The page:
John Carmack's departure from id Software to Oculus seemed civil enough, but parent company ZeniMax Media has raised a legal claim that could spell trouble for the VR company. Lawyers for the company claim that Carmack took ZeniMax's intellectual property to Oculus VR, and further, that this tech helped get Oculus off the ground.
"It was only through the concerted efforts of Mr. Carmack, using technology developed over many years at, and owned by, ZeniMax, that [Oculus founder] Mr. Luckey was able to transform his garage-based pipe dream into a working reality," the lawyers stated in correspondence obtained by The Wall Street Journal.
Oculus denied the claim to Engadget. "It's unfortunate, but when there's this type of transaction, people come out of the woodwork with ridiculous and absurd claims," the company stated. "We intend to vigorously defend Oculus and its investors to the fullest extent."
In a lengthy statement, ZeniMax claims it provided Oculus with "necessary VR technology and other valuable assistance" in 2012 and 2013. It claims that proprietary technology, along with Carmack's expertise from being a ZeniMax employee, are owned by the company. They also state that Palmer Luckey of Oculus acknowledged the intellectual property in writing even before the Facebook acquisition, and that in that agreement Luckey agreed not to disclose the technology to any third parties without ZeniMax approval.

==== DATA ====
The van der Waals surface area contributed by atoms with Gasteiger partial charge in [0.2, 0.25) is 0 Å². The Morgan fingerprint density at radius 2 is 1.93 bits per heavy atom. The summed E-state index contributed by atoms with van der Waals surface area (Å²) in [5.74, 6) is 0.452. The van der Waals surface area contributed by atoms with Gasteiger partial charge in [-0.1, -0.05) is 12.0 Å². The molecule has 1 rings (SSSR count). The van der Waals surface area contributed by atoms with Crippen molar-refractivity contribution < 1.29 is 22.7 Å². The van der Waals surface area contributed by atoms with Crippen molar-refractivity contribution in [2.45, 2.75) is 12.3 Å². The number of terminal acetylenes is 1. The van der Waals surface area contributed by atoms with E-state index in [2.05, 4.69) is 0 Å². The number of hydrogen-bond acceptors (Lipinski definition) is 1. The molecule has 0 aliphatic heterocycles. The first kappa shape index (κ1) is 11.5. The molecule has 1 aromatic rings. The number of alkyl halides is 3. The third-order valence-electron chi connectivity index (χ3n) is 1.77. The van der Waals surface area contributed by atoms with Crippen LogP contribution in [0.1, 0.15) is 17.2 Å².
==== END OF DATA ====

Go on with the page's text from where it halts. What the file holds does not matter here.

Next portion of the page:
"Oculus has used and exploited ZeniMax's technology and intellectual property without authorization, compensation or credit to ZeniMax," the company statement reads. "ZeniMax and Oculus previously attempted to reach an agreement whereby ZeniMax would be compensated for its intellectual property through equity ownership in Oculus but were unable to reach a satisfactory resolution. ZeniMax believes it is necessary to address these matters now and will take the necessary action to protect its interests."